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Top Stroke Rehabil. 2011 Sep-Oct;18(5):509-24. doi: 10.1310/tsr1805-509.

An ecological approach to activity after stroke: it takes a community.

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Social Support Research Program, University of Alberta, Edmonton, Canada.



Biopsychosocial recovery from stroke is remarkable for some individuals, but the majority of stroke survivors have difficulty resuming activities. Even survivors with mild disability become disengaged.


Situational analysis grounded theory and ecological models were used to examine the barriers and facilitators to choice of everyday activities of stroke survivors aged 50 to 64 years.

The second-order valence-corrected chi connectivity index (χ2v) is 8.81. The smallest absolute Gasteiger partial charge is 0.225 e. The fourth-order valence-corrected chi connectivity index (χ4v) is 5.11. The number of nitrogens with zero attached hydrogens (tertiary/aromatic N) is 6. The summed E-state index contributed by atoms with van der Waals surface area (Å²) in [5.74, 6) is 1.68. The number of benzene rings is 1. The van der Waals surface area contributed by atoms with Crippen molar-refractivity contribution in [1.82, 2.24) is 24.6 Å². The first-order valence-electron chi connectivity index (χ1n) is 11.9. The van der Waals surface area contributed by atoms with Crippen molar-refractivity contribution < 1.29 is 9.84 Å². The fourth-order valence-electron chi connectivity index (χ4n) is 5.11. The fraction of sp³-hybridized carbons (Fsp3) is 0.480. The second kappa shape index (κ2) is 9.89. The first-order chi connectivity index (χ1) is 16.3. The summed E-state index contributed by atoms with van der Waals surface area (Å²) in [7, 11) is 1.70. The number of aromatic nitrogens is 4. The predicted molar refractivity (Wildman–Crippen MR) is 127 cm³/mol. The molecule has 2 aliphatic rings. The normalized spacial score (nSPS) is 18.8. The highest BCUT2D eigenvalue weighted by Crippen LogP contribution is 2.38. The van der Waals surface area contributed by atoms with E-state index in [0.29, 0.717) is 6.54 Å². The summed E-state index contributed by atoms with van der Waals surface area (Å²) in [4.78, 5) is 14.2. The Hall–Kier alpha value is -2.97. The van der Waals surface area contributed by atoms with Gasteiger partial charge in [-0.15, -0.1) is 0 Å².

Resuming activities was an iterative process of scaffolding small tasks into activities through bargaining for access to practical support and inclusion into social situations. Although participants geared up to manage their condition and access activities, for the most part they were not in charge of the services and supports they required. They had little control over who was accepted to rehabilitation, for which services they qualified or disability policies.


There are layers of interactions between individuals and multiple factors in their environments that influence participation. Low poststroke activity levels may be amenable to intervention. Further research should consider the following: (1) participation in activities through the lens of all levels of the socioecological model; (2) the impact of disability and aging-related stigma; (3) the results of ad hoc community navigation; and (4) the effects of restrictive health and disability policies on meaningful activity.

[Indexed for MEDLINE]

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